Anthony Parel affords a novel perspective on the philosophy of Mahatma Gandhi. He explores how Gandhi connected the spiritual with the temporal. As Parel points out 'being more things than one' is a good description of Gandhi and, with these words in mind, he shows how Gandhi, drawing on the Indian time-honoured theory of the purusharthas or 'the aims of life', fitted his ethical, political, aesthetic and religious ideas together. In this way Gandhi challenged the notion which prevailed in Indian society that a rift existed between the secular and the spiritual, the political and the contemplative life. Parel's revealing and insightful book shows how far-reaching were the effects of Gandhi's practical philosophy on Indian thought generally and how these have survived into the present.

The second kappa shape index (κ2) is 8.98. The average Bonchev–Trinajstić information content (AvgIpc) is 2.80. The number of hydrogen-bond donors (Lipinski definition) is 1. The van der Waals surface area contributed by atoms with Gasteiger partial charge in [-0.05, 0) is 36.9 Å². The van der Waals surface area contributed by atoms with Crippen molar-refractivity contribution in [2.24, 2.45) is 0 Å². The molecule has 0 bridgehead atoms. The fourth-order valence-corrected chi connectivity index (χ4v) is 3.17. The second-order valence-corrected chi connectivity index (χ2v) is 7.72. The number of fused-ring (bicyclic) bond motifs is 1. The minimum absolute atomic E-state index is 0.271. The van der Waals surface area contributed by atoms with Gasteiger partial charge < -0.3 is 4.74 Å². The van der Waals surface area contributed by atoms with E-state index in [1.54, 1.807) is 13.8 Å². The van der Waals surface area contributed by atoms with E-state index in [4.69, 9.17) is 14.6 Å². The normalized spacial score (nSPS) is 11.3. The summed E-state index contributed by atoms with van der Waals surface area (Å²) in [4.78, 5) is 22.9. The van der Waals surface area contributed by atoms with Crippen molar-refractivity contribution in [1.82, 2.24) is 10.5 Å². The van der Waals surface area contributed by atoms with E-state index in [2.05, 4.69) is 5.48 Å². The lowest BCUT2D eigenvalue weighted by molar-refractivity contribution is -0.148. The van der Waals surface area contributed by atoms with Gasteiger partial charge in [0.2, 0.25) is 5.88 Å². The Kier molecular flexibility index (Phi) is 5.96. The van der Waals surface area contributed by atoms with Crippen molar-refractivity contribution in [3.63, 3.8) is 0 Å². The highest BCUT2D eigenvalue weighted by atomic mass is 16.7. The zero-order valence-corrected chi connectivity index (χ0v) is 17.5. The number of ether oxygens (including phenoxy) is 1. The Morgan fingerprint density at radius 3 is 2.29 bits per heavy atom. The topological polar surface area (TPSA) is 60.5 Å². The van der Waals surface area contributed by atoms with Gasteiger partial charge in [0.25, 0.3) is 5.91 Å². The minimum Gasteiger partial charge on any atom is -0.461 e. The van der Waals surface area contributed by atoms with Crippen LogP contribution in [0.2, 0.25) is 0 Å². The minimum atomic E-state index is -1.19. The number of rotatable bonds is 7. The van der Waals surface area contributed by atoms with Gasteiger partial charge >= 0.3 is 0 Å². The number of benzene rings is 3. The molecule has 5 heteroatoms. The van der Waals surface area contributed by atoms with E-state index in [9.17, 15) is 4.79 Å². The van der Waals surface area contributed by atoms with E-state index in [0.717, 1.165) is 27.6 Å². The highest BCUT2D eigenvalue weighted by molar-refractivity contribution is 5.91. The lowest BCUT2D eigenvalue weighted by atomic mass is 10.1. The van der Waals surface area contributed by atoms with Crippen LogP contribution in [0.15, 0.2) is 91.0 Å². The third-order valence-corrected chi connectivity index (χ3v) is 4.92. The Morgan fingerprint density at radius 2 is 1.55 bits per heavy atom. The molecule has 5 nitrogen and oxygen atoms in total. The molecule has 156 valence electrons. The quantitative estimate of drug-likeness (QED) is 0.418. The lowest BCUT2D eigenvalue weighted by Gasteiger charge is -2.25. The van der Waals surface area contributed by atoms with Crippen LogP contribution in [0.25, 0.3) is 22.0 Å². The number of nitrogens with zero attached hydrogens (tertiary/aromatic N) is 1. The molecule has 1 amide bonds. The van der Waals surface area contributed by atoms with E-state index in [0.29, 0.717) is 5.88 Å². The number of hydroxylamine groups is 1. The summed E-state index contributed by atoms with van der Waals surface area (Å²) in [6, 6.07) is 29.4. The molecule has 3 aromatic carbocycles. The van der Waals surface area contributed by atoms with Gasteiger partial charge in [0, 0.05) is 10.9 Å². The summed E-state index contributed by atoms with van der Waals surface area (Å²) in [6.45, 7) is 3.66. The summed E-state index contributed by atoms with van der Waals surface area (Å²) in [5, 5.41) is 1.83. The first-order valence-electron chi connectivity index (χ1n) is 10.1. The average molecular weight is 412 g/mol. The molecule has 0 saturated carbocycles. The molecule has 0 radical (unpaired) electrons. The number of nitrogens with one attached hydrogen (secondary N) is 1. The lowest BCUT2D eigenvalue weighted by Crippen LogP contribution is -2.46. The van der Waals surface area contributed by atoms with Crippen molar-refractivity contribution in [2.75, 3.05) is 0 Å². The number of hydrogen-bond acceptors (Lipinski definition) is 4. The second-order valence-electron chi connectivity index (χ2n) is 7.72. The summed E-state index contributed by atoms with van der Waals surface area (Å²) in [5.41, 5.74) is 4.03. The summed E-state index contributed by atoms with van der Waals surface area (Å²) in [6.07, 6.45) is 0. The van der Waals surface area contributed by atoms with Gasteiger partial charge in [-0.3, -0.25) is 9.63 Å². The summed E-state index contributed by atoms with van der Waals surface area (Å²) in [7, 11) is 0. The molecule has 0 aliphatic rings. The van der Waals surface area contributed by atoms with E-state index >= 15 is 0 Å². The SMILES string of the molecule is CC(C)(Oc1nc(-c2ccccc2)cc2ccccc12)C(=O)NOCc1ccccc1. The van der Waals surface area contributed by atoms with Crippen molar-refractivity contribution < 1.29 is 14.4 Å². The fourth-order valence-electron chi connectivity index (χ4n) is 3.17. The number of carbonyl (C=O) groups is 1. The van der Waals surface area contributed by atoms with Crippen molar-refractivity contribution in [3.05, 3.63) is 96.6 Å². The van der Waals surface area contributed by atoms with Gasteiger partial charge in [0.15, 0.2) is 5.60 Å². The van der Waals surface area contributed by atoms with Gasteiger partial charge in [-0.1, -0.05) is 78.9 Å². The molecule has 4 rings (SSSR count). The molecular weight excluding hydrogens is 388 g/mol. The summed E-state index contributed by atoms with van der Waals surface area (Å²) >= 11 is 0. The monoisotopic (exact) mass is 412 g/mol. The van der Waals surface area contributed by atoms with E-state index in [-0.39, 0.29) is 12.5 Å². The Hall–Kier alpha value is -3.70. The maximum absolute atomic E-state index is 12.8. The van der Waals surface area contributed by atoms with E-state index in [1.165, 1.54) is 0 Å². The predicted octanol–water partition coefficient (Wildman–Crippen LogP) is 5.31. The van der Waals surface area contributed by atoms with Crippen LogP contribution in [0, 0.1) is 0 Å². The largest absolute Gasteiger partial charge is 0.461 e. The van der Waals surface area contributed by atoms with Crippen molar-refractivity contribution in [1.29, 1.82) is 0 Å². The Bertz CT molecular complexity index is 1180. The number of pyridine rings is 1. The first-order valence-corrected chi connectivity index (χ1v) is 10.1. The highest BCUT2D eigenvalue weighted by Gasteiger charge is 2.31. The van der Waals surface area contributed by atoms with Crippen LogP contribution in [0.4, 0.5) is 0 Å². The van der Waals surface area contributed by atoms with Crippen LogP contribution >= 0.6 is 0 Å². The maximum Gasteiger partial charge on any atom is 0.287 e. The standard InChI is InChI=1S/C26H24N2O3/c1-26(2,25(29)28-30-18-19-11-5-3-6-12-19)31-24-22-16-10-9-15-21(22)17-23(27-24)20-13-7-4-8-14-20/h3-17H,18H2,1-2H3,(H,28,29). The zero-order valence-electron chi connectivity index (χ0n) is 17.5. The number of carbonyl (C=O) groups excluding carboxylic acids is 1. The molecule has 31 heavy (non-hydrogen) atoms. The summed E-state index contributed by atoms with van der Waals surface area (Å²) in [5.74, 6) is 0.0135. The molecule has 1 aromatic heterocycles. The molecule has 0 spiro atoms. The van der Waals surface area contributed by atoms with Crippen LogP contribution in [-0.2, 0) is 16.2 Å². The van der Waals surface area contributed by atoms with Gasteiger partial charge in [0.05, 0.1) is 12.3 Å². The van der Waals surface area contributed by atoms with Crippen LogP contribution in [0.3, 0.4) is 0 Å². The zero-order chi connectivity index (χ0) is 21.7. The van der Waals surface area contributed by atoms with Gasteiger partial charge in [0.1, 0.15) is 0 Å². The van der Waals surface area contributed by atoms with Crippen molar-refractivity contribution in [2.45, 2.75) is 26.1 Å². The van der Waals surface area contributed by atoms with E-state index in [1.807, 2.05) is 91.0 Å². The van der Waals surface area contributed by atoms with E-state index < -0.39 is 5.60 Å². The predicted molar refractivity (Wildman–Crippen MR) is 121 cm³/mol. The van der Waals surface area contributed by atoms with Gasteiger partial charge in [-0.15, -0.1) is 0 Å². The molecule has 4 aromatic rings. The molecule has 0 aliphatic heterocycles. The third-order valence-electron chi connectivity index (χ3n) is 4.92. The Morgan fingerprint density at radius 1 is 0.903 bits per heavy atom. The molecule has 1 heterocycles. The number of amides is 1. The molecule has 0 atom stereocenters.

|Publisher:||Cambridge University Press|
|Product dimensions:||5.98(w) x 8.98(h) x 0.83(d)|
Table of Contents
Preface; Acknowledgements; Part I. The Four Aims of Life: Introduction; 1. Gandhi's reconstitution of the four aims; Part II. Politics and Economics: 2. Civic nationalism; 3. The state; 4. The economy; Part III. Dharma: 5. Dharma as duty; 6. Dharma as religion; 7. Dharma as ethics; Part IV. Pleasure: 8. Celibacy and sexuality; 9. Art and society; Part V. Spiritual Liberation: 10. The Gita and moksha; 11. Conclusion: the political and the spiritual; Bibliography; Glossary; Index.